Talking of our IRDC team-mates, to say they’d been in the wars would be an understatement: Alistair Hutton in his ex-works Landcrab had blown the hydroelastic suspension on a speed bump and lost his service crew for 3 days! One of the Glen crews had a brake seizure at the end of a ZR and ploughed off the road into a ditch ripping off a wheel while Mr Brown and Mr White had rebuilt their Rovers engine before even reaching Dover and the FIAT of Oliver Tomlins seemed to require a small rest in the middle of every ZR but was still limping to a finish.
So on arriving in Monaco, we were in high spirits! Had an all British crew ever even won a prize on the Monte? We were now leading our class after all… and 32nd if we could hold onto it would be astonishing. But the 90km of specials over the Turini lay ahead…
A quick shower, Red Bull and our last fresh clothes and at 23.19 we set off from the Port Hercule with the Fulvia feeling lively shorn of the extra weight and the crew tired, but up for the challenge. The Turini was to throw everything it had at us though, with thick fog, endless hairpins (some 60 in total) and even an enormous Stag blocking the road at one point! The hills were littered with broken down and crashed cars: The BMW in front of us crashed exiting a hairpin and ended up perched “Italian Job” style on a brick wall with large drop below, a Golf went nose first into a ditch and the confused driver then broke his leg falling out of the car, while a lovely Porsche 911 lost an argument with a brick wall.
Whether it was the lack of grip on the studded tyres, lack of talent on the part of the driver or a combination of the both but we simply couldn’t go quick enough to be on the pace required, despite overtaking a number of cars in the stage and at one stage hitting the rev limiter in top gear (around 130kph) before catching the brakes alight braking into a downhill hairpin. Really the car needs to be specially set-up for these 2 stages with hydraulic handbrake and a driver trained in skidding the car around tight corners with rear wheels locked. Plus a set of cut-slicks on the front wheels wouldn’t have gone amiss… but really this last night is the domain of the real rally drivers as opposed to those who simply play at it one week per year.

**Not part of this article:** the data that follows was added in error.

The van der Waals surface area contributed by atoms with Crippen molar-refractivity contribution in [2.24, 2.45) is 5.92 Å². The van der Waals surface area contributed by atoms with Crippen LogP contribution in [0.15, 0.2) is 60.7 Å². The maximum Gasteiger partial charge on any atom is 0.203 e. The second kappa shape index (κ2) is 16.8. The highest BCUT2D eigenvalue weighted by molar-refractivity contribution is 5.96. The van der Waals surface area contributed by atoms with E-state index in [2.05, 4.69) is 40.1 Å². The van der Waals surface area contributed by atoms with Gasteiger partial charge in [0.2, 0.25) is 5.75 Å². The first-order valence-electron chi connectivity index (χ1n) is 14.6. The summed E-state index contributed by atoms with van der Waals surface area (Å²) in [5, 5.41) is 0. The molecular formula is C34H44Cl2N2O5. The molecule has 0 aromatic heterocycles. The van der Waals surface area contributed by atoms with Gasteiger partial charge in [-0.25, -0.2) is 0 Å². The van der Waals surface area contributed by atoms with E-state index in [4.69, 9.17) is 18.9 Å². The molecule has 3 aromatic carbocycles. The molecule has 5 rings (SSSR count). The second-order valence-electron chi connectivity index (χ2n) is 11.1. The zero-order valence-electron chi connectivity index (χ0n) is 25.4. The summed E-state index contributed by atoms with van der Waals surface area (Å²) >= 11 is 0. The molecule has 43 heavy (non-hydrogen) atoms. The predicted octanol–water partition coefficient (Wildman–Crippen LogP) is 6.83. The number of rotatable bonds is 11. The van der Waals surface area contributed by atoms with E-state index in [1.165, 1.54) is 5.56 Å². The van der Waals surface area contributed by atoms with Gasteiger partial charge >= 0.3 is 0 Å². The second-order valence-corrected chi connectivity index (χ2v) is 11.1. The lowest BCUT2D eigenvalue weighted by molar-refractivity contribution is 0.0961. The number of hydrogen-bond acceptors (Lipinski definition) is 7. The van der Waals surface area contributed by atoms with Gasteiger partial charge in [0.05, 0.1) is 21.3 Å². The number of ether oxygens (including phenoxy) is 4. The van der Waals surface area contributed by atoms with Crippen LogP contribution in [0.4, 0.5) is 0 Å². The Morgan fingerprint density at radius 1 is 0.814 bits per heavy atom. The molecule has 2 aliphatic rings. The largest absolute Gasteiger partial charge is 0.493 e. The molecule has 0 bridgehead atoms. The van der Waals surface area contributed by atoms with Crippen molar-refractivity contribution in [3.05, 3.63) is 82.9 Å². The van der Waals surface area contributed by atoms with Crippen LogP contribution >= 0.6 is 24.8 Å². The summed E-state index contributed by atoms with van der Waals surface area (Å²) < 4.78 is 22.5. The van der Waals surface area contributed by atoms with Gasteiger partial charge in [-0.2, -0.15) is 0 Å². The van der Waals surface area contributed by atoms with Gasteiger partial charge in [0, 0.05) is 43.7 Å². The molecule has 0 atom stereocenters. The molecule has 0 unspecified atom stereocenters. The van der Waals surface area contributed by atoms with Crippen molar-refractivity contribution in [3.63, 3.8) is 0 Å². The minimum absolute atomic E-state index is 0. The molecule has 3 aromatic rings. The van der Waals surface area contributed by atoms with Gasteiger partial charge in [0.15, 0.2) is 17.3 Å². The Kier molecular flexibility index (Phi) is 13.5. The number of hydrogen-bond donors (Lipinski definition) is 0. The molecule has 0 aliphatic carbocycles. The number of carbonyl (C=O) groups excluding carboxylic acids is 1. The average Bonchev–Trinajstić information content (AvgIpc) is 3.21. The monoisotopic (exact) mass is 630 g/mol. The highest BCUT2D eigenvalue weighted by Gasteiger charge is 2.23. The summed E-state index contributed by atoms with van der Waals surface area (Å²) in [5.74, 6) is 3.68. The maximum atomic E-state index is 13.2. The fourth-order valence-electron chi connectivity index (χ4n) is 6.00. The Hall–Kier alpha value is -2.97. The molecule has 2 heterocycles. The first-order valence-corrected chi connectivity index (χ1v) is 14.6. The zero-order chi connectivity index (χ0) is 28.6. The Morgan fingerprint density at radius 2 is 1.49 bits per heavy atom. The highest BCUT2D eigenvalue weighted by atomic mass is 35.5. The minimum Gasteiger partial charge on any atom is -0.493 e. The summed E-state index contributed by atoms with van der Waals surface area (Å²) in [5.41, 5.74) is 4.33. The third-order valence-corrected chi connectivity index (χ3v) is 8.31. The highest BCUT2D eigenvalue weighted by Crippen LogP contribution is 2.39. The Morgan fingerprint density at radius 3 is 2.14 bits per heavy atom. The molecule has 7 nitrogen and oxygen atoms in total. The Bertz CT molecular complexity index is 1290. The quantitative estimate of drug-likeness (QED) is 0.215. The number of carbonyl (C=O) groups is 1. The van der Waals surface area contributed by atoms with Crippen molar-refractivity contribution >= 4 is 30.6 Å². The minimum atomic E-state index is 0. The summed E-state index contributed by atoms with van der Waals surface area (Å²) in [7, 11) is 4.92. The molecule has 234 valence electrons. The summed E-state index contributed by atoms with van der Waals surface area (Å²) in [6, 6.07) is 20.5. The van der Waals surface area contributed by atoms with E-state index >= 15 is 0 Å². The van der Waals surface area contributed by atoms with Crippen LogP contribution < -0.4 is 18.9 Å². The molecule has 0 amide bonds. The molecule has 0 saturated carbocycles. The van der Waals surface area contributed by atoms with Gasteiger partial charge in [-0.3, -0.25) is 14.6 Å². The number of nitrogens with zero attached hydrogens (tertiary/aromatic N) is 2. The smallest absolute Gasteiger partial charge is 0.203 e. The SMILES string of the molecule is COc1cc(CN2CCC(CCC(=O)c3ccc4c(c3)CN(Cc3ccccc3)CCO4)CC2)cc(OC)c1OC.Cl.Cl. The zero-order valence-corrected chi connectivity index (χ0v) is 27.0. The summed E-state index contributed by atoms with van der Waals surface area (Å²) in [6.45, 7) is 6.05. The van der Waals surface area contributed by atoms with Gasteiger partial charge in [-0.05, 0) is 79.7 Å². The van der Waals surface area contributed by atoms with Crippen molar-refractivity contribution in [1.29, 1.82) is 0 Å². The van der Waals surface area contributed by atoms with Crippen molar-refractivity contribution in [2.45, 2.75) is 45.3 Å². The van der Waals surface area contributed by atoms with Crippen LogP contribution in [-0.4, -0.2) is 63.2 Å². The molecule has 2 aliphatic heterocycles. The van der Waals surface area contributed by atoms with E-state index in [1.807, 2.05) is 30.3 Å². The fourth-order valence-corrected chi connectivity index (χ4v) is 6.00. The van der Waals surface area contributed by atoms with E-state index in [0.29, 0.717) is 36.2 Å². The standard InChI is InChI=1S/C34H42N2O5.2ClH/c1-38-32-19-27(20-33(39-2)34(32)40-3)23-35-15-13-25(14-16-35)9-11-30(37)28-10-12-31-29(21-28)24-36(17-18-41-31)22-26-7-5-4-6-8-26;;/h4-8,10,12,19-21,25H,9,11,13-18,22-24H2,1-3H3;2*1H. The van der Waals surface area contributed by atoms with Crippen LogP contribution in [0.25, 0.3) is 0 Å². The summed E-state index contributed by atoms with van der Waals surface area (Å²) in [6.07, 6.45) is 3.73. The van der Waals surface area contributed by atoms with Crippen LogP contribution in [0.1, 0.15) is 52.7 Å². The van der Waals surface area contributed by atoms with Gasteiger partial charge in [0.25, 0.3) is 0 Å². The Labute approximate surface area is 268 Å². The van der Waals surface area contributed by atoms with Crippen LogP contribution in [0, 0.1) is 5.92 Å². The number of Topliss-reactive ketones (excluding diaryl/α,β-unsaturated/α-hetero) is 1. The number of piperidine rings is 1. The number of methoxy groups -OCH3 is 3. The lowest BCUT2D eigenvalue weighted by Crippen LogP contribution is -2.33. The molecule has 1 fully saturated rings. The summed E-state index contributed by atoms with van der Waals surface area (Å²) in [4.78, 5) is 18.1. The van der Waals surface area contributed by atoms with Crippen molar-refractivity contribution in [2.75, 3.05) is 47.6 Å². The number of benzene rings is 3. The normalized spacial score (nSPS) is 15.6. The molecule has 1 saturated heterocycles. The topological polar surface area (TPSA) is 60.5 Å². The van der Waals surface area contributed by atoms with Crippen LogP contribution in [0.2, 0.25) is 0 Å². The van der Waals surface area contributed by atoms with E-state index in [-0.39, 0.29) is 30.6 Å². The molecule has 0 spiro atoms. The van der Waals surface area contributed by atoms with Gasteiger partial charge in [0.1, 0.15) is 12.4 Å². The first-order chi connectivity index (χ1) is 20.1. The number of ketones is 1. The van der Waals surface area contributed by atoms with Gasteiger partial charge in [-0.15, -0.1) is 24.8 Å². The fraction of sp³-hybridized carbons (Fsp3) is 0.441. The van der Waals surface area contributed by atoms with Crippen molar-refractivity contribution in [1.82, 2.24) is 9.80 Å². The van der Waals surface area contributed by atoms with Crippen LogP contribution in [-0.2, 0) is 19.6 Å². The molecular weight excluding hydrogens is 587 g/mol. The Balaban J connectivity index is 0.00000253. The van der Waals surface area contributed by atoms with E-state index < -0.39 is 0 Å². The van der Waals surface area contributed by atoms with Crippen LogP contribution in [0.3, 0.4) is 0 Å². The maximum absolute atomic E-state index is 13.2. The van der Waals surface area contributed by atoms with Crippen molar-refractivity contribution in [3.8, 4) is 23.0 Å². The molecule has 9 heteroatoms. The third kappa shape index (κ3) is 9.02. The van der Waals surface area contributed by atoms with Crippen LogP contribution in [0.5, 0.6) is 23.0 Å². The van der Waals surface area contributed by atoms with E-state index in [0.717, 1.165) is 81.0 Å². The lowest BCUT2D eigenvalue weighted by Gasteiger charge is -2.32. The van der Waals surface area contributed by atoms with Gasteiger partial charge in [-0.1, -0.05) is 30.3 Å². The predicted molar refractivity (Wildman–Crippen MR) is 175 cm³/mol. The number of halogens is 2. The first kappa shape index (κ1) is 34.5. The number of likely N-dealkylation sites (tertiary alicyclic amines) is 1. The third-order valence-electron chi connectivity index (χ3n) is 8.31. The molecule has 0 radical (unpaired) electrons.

The result was that we slipped back in the standings to 66th, hanging onto our top all British crew status, but slightly disappointing after our forward progress all week. Spare a thought though for the crew of another Fulvia, the #65 who lead the rally for most of the week, but finished 92nd after the Turini! So perhaps the last night simply doesn’t favour little-engined front wheel drive cars?
Arriving back on the port at 3.30am, there was a definite feeling of “could do better” but yet a great sense of achievement. Perhaps after tonight’s Gala dinner the magnitude of how far we’ve come since that first foray into the mountains in the deep snow of the 2012 Monte will sink in. We’ve made some good friends, we’ve shared some great experiences and learnt a lot about ourselves (not least just HOW bad it can smell in a small car with 2 large men in it after 24 hours of driving!).
Will we be back? If we can put it all together again in 2017 and find the time and support, of course we will. This is simply the toughest thing you can do in an historic car probably anywhere in the World, it pushes the crew and the car to the limit and hence the sense of achievement simply in finishing is enormous.
And of course, none of this would have been possible without the support of EFG and our families. Our thanks to the EFG team who update this website so everyone can follow our progress and of course support us in this and our other racing endeavours. It’s been a great 5 years…
Your ”already planning where he can learn to handbrake turn” correspondent,